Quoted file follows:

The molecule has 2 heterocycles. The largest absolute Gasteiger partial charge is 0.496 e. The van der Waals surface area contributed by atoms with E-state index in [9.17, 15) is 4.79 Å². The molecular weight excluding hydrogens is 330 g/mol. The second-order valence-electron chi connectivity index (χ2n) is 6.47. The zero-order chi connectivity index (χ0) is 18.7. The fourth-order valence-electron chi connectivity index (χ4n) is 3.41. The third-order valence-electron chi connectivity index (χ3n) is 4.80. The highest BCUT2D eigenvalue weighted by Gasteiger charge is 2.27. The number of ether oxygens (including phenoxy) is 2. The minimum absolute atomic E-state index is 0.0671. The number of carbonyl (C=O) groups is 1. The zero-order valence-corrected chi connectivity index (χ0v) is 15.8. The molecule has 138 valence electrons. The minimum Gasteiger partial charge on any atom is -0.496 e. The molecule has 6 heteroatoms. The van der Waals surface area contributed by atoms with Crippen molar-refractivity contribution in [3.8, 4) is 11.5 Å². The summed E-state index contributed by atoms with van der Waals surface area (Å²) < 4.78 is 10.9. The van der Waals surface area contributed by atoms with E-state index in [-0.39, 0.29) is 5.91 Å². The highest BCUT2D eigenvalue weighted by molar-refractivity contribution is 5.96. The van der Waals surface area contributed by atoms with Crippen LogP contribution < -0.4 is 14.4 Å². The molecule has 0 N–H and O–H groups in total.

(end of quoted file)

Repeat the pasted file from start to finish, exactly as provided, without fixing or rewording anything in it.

The molecule has 2 heterocycles. The largest absolute Gasteiger partial charge is 0.496 e. The van der Waals surface area contributed by atoms with E-state index in [9.17, 15) is 4.79 Å². The molecular weight excluding hydrogens is 330 g/mol. The second-order valence-electron chi connectivity index (χ2n) is 6.47. The zero-order chi connectivity index (χ0) is 18.7. The fourth-order valence-electron chi connectivity index (χ4n) is 3.41. The third-order valence-electron chi connectivity index (χ3n) is 4.80. The highest BCUT2D eigenvalue weighted by Gasteiger charge is 2.27. The number of ether oxygens (including phenoxy) is 2. The minimum absolute atomic E-state index is 0.0671. The number of carbonyl (C=O) groups is 1. The zero-order valence-corrected chi connectivity index (χ0v) is 15.8. The molecule has 138 valence electrons. The minimum Gasteiger partial charge on any atom is -0.496 e. The molecule has 6 heteroatoms. The van der Waals surface area contributed by atoms with Crippen molar-refractivity contribution in [3.8, 4) is 11.5 Å². The summed E-state index contributed by atoms with van der Waals surface area (Å²) < 4.78 is 10.9. The van der Waals surface area contributed by atoms with E-state index in [-0.39, 0.29) is 5.91 Å². The highest BCUT2D eigenvalue weighted by molar-refractivity contribution is 5.96. The van der Waals surface area contributed by atoms with Crippen LogP contribution < -0.4 is 14.4 Å². The molecule has 0 N–H and O–H groups in total.